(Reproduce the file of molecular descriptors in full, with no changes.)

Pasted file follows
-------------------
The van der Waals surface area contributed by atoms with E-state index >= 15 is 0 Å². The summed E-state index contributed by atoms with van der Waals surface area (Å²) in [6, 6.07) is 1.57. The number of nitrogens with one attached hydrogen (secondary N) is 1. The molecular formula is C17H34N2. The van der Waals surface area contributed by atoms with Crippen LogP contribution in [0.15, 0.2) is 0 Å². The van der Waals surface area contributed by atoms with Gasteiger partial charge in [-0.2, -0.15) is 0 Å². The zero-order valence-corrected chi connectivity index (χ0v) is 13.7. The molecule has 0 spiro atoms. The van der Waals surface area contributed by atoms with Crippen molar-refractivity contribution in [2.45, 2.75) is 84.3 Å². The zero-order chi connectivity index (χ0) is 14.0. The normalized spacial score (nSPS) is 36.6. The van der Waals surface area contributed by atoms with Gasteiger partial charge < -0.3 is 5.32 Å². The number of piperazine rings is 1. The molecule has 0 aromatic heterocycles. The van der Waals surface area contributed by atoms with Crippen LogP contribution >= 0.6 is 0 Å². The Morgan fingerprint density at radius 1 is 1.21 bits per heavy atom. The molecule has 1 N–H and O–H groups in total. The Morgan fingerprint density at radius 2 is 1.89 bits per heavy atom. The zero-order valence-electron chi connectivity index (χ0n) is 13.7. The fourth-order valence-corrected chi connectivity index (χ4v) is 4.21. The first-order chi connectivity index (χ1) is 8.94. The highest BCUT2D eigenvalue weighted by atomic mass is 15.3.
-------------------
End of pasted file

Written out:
The van der Waals surface area contributed by atoms with E-state index >= 15 is 0 Å². The summed E-state index contributed by atoms with van der Waals surface area (Å²) in [6, 6.07) is 1.57. The number of nitrogens with one attached hydrogen (secondary N) is 1. The molecular formula is C17H34N2. The van der Waals surface area contributed by atoms with Crippen LogP contribution in [0.15, 0.2) is 0 Å². The van der Waals surface area contributed by atoms with Gasteiger partial charge in [-0.2, -0.15) is 0 Å². The zero-order valence-corrected chi connectivity index (χ0v) is 13.7. The molecule has 0 spiro atoms. The van der Waals surface area contributed by atoms with Crippen molar-refractivity contribution in [2.45, 2.75) is 84.3 Å². The zero-order chi connectivity index (χ0) is 14.0. The normalized spacial score (nSPS) is 36.6. The van der Waals surface area contributed by atoms with Gasteiger partial charge < -0.3 is 5.32 Å². The number of piperazine rings is 1. The molecule has 0 aromatic heterocycles. The van der Waals surface area contributed by atoms with Crippen LogP contribution >= 0.6 is 0 Å². The Morgan fingerprint density at radius 1 is 1.21 bits per heavy atom. The molecule has 1 N–H and O–H groups in total. The Morgan fingerprint density at radius 2 is 1.89 bits per heavy atom. The zero-order valence-electron chi connectivity index (χ0n) is 13.7. The fourth-order valence-corrected chi connectivity index (χ4v) is 4.21. The first-order chi connectivity index (χ1) is 8.94. The highest BCUT2D eigenvalue weighted by atomic mass is 15.3.